It's not every day that one gets to hear Beethoven and Korean sanjo music on the same program. But such eclecticism seems to be stock in trade for the Korea Foundation, which presented the Korean Festival Ensemble's concert last night at the Kennedy Center Terrace Theater. A piece by Earl Kim, an American composer of Korean descent, provided a brief stop in the 20th century, followed in the second half by a solid but staid performance of Beethoven's Trio Op. 1, No. 3.
Monologues for Violin, Cello, and Piano is an intriguing piece tightly wrought from sparing, delicate materials. Each instrument, muted at first and then gradually intensifying its tone, plays a short piece separately until the end, when motives from each are woven into a shimmering tapestry.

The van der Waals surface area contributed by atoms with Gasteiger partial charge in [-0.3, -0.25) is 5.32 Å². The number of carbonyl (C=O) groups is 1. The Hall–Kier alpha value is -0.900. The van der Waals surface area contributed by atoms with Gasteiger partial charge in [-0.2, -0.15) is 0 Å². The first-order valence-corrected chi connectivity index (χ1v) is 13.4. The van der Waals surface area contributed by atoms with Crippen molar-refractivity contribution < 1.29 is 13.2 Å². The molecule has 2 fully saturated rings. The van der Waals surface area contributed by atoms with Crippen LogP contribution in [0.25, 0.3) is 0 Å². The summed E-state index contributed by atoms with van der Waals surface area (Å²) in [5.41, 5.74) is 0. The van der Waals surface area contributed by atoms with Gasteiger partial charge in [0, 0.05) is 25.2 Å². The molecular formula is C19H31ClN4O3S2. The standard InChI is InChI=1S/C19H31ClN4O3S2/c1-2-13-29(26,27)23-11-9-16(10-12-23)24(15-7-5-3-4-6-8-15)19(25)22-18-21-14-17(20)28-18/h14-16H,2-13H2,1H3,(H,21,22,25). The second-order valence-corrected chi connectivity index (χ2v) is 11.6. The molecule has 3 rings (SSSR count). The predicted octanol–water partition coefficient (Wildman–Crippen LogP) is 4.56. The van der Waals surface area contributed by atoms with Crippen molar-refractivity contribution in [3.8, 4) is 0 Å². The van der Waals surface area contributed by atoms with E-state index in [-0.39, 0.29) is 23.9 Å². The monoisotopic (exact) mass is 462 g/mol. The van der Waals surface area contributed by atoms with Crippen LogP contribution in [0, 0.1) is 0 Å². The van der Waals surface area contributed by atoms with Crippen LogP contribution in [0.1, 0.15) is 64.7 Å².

Next, a large straw mat was rolled out onstage for Seung Hee Yang and Eun Mi Kim, who glided out in neon-colored traditional dress. Seung Hee's instrument, the kayageum (zither), is a frequent choice of solo instrumental improvisational music, sanjo. She created exciting percussive sounds by snapping the strings, intensifying the effect as the piece sped up gradually.
The music of Byngki-Hwang, a composer who is trying new twists on ancient tuning systems, is blatantly nonconformist. Throughout Hwang's duet for kayageum, Eun Mi and Seung Hee built tension through rhythmically repeated notes, much like Western ostinati.